Caring for a person with Alzheimer's disease can take its toll physically, emotionally and financially. Opportunities to enjoy the company of others in a relaxed atmosphere are few. A Memory Café provides just such an opportunity, and Erie will soon have one.
We are hosting a Memory Café on the first and third Thursday of each month from 1 to 3 p.m. We are located at 7180 Perry Highway in Erie, just one mile north of the I-90 & State St. interchange. Attendance is free and open to the public.
At our Memory Café, participants will have the opportunity to socialize, learn and share their experiences with others in similar circumstances in a stigma-free environment. More than 5 million Americans are living with Alzheimer's, and support is greatly needed in our community. The friendships and joy that resonate from these cafés bring light and life to both people with dementia and their caregivers.
Reservations are preferred but not necessary and can be made by calling us at 814-864-9300. For more information, call Tom Schlaudecker at 814-969-8622.
Fred Beebe, one of our most distinguished members, shares reflections and memories from his fascinating journey... watch
The UUCE adopts a resolution calling for a Moratorium on Death Penalty in Pennsylvania.
read the full resolution ...
Reid McFarlane a past minister of the UUCE is honored as MInister Emeritus during a morning service.
Robb Hoff, Professor of Psychology, during a recent Sunday service, talks about his study of Gratitude and its importance in our lives.
Video of the service...
The Unitarian Universalist Congregation of Erie is a diverse community of liberal religious thought that stands on the side of love and is committed to social justice. What distinguishes us from other denominations is that we adhere to no creed, dogma, or doctrine. We believe that spirituality comes from within and is not dictated by outside institutions.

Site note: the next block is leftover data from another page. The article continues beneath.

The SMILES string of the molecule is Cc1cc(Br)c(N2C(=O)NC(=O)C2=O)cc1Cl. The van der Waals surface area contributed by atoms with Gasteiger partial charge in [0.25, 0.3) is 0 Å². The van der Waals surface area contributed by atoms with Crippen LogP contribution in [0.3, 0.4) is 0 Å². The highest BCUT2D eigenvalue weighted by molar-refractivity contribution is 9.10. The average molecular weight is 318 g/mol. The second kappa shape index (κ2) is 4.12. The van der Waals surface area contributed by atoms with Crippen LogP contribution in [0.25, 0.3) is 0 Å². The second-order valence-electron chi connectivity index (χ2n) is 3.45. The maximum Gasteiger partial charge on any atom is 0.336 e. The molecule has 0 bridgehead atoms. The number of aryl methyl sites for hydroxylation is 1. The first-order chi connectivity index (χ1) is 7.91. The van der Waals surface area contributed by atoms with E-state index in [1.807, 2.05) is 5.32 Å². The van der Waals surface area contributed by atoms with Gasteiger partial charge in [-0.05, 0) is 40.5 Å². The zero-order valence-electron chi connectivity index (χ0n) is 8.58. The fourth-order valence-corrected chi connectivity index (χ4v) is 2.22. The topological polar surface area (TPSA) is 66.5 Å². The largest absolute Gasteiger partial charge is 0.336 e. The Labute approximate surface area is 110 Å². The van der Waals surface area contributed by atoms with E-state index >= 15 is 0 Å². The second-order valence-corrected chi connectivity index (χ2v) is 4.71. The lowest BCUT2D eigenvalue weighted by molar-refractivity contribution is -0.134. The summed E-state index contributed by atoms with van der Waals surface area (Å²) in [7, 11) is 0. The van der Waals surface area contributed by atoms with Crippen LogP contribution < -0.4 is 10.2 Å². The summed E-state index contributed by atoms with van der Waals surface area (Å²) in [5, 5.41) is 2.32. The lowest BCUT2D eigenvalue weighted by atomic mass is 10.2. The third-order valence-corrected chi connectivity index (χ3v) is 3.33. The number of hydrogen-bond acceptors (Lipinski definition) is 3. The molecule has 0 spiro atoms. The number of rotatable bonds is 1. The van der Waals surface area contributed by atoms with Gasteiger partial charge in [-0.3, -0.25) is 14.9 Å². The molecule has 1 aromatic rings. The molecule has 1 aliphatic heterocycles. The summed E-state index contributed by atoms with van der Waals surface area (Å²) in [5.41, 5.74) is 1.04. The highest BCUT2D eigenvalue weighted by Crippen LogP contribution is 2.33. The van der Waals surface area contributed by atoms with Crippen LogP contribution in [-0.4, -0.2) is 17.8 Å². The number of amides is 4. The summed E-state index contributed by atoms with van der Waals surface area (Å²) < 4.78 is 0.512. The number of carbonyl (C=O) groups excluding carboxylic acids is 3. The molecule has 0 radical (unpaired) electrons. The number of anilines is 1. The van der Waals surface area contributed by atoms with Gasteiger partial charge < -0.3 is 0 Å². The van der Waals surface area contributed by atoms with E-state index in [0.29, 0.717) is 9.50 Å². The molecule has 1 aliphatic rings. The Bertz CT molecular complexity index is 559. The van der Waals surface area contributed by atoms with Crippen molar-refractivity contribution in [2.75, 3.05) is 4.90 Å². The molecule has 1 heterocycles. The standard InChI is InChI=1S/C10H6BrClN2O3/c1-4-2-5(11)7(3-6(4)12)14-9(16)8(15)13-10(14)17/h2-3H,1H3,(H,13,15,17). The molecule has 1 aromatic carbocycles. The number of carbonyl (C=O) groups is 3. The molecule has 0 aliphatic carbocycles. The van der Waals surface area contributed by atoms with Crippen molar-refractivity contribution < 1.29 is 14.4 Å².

While we are not governed by dogma, what joins us together are our Seven Principles , which we try to abide by in our own individual ways.
These Seven Principles promote:
*The inherent worth and dignity of every person.
*Justice, equity, and compassion in human relations.
*Acceptance of one another and encouragement to spiritual growth in our congregations.
*A free and responsible search for truth and meaning.
*The right of conscience and the use of the democratic process within our congregation and in society at large.
*The goal of world community with peace, liberty, and justice for all.
*Respect for the interdependent web of all existence of which we are a part.
While you may not have heard of us, Unitarianism and Universalism have a rich history.
Unitarianism dates back to the sixteenth century Europe. Universalism came into full flower in late eighteenth century America. The two denominations merged in 1961. Our Erie congregation has been together since 1898. Every Sunday we share in our Bond of Union that dates back to that time.
We unite ourselves together for the study and practice of morality and religion as interpreted by the growing thought and noblest lives of humanity, believing that we may thereby prove helpful one to another, and promote the cause of truth, righteousness, and love in the world.
Our Children's Bond of Union expresses our essence.
We are Unitarian Universalists. A people of:
Our only symbols are the flaming chalice, which represents our faith, and the Mandela, which represents the various religious traditions from which we draw wisdom and spiritual enlightenment.
Our Unitarian Universalist beliefs spring from seven sources:
*The sense of wonder we all share